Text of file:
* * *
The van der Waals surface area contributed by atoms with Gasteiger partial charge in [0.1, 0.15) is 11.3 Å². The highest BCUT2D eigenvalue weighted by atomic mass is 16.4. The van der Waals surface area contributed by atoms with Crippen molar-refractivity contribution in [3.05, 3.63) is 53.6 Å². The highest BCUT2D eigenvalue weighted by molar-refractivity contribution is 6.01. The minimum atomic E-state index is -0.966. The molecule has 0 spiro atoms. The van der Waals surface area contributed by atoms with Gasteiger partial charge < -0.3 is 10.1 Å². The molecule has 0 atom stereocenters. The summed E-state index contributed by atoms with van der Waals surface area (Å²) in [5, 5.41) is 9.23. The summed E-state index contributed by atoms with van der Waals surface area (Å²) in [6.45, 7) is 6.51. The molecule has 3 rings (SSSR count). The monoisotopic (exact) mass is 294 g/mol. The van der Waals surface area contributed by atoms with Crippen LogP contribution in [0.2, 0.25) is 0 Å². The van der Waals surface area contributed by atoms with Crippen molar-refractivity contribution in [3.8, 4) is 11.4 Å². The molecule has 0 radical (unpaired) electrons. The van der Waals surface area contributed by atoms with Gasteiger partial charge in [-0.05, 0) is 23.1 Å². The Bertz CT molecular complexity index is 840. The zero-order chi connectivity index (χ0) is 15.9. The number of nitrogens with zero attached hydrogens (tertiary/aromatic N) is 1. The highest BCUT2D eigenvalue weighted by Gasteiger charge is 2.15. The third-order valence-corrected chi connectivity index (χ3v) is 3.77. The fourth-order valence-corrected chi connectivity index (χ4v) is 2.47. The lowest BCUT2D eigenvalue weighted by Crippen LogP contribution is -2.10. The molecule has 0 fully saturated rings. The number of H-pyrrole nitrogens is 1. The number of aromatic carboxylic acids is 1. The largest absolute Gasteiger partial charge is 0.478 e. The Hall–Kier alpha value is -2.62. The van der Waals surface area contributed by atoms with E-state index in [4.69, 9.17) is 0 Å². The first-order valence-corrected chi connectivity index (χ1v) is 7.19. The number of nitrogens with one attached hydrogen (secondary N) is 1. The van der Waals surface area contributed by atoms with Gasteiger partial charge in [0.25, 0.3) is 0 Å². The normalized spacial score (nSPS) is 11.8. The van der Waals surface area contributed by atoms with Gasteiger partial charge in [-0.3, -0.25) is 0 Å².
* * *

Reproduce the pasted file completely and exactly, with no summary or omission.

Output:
The van der Waals surface area contributed by atoms with Gasteiger partial charge in [0.1, 0.15) is 11.3 Å². The highest BCUT2D eigenvalue weighted by atomic mass is 16.4. The van der Waals surface area contributed by atoms with Crippen molar-refractivity contribution in [3.05, 3.63) is 53.6 Å². The highest BCUT2D eigenvalue weighted by molar-refractivity contribution is 6.01. The minimum atomic E-state index is -0.966. The molecule has 0 spiro atoms. The van der Waals surface area contributed by atoms with Gasteiger partial charge < -0.3 is 10.1 Å². The molecule has 0 atom stereocenters. The summed E-state index contributed by atoms with van der Waals surface area (Å²) in [5, 5.41) is 9.23. The summed E-state index contributed by atoms with van der Waals surface area (Å²) in [6.45, 7) is 6.51. The molecule has 3 rings (SSSR count). The monoisotopic (exact) mass is 294 g/mol. The van der Waals surface area contributed by atoms with Crippen LogP contribution in [0.2, 0.25) is 0 Å². The van der Waals surface area contributed by atoms with Crippen molar-refractivity contribution in [3.8, 4) is 11.4 Å². The molecule has 0 radical (unpaired) electrons. The van der Waals surface area contributed by atoms with Gasteiger partial charge in [-0.05, 0) is 23.1 Å². The Bertz CT molecular complexity index is 840. The zero-order chi connectivity index (χ0) is 15.9. The number of nitrogens with zero attached hydrogens (tertiary/aromatic N) is 1. The highest BCUT2D eigenvalue weighted by Gasteiger charge is 2.15. The third-order valence-corrected chi connectivity index (χ3v) is 3.77. The fourth-order valence-corrected chi connectivity index (χ4v) is 2.47. The lowest BCUT2D eigenvalue weighted by Crippen LogP contribution is -2.10. The molecule has 0 fully saturated rings. The number of H-pyrrole nitrogens is 1. The number of aromatic carboxylic acids is 1. The largest absolute Gasteiger partial charge is 0.478 e. The Hall–Kier alpha value is -2.62. The van der Waals surface area contributed by atoms with E-state index in [4.69, 9.17) is 0 Å². The first-order valence-corrected chi connectivity index (χ1v) is 7.19. The number of nitrogens with one attached hydrogen (secondary N) is 1. The van der Waals surface area contributed by atoms with Gasteiger partial charge in [0.25, 0.3) is 0 Å². The normalized spacial score (nSPS) is 11.8. The van der Waals surface area contributed by atoms with Gasteiger partial charge in [-0.3, -0.25) is 0 Å².